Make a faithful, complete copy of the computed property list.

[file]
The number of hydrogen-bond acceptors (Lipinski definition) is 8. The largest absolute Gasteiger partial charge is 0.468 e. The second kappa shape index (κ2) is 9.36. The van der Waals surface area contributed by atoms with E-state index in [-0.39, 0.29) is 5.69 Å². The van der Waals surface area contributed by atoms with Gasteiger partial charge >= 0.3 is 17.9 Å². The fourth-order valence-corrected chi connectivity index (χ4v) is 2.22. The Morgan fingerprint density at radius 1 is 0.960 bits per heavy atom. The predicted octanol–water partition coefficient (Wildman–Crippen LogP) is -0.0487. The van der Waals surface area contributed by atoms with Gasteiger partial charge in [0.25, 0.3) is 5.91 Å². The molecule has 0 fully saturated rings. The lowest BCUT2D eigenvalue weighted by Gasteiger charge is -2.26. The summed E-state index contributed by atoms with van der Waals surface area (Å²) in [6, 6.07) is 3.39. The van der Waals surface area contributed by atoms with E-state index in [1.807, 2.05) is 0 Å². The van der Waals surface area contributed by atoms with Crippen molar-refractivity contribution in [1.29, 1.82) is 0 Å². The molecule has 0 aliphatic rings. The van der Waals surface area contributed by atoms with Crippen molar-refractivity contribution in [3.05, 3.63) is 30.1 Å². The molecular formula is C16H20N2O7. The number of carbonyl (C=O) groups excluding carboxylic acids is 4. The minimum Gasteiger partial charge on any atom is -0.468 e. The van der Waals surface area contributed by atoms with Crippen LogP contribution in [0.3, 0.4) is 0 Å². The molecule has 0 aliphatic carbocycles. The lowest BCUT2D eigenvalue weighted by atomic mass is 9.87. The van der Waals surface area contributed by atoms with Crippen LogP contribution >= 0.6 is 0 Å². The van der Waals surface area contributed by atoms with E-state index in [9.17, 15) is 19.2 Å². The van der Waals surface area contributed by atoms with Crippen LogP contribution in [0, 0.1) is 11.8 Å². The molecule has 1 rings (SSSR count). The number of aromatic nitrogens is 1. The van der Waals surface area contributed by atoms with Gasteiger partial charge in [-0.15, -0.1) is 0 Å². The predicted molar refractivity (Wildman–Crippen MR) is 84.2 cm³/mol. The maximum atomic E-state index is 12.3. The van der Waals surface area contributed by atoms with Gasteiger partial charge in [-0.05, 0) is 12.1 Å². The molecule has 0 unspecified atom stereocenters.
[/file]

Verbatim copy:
The number of hydrogen-bond acceptors (Lipinski definition) is 8. The largest absolute Gasteiger partial charge is 0.468 e. The second kappa shape index (κ2) is 9.36. The van der Waals surface area contributed by atoms with E-state index in [-0.39, 0.29) is 5.69 Å². The van der Waals surface area contributed by atoms with Gasteiger partial charge >= 0.3 is 17.9 Å². The fourth-order valence-corrected chi connectivity index (χ4v) is 2.22. The Morgan fingerprint density at radius 1 is 0.960 bits per heavy atom. The predicted octanol–water partition coefficient (Wildman–Crippen LogP) is -0.0487. The van der Waals surface area contributed by atoms with Gasteiger partial charge in [0.25, 0.3) is 5.91 Å². The molecule has 0 fully saturated rings. The lowest BCUT2D eigenvalue weighted by Gasteiger charge is -2.26. The summed E-state index contributed by atoms with van der Waals surface area (Å²) in [6, 6.07) is 3.39. The van der Waals surface area contributed by atoms with E-state index in [1.807, 2.05) is 0 Å². The van der Waals surface area contributed by atoms with Crippen molar-refractivity contribution in [1.29, 1.82) is 0 Å². The molecule has 0 aliphatic rings. The van der Waals surface area contributed by atoms with Crippen molar-refractivity contribution in [3.05, 3.63) is 30.1 Å². The molecular formula is C16H20N2O7. The number of carbonyl (C=O) groups excluding carboxylic acids is 4. The minimum Gasteiger partial charge on any atom is -0.468 e. The van der Waals surface area contributed by atoms with Crippen LogP contribution in [0.3, 0.4) is 0 Å². The molecule has 0 aliphatic carbocycles. The lowest BCUT2D eigenvalue weighted by atomic mass is 9.87. The van der Waals surface area contributed by atoms with Crippen LogP contribution >= 0.6 is 0 Å². The van der Waals surface area contributed by atoms with E-state index in [9.17, 15) is 19.2 Å². The van der Waals surface area contributed by atoms with Crippen LogP contribution in [0, 0.1) is 11.8 Å². The molecule has 1 rings (SSSR count). The number of aromatic nitrogens is 1. The van der Waals surface area contributed by atoms with Gasteiger partial charge in [-0.15, -0.1) is 0 Å². The predicted molar refractivity (Wildman–Crippen MR) is 84.2 cm³/mol. The maximum atomic E-state index is 12.3. The van der Waals surface area contributed by atoms with Gasteiger partial charge in [-0.05, 0) is 12.1 Å². The molecule has 0 unspecified atom stereocenters.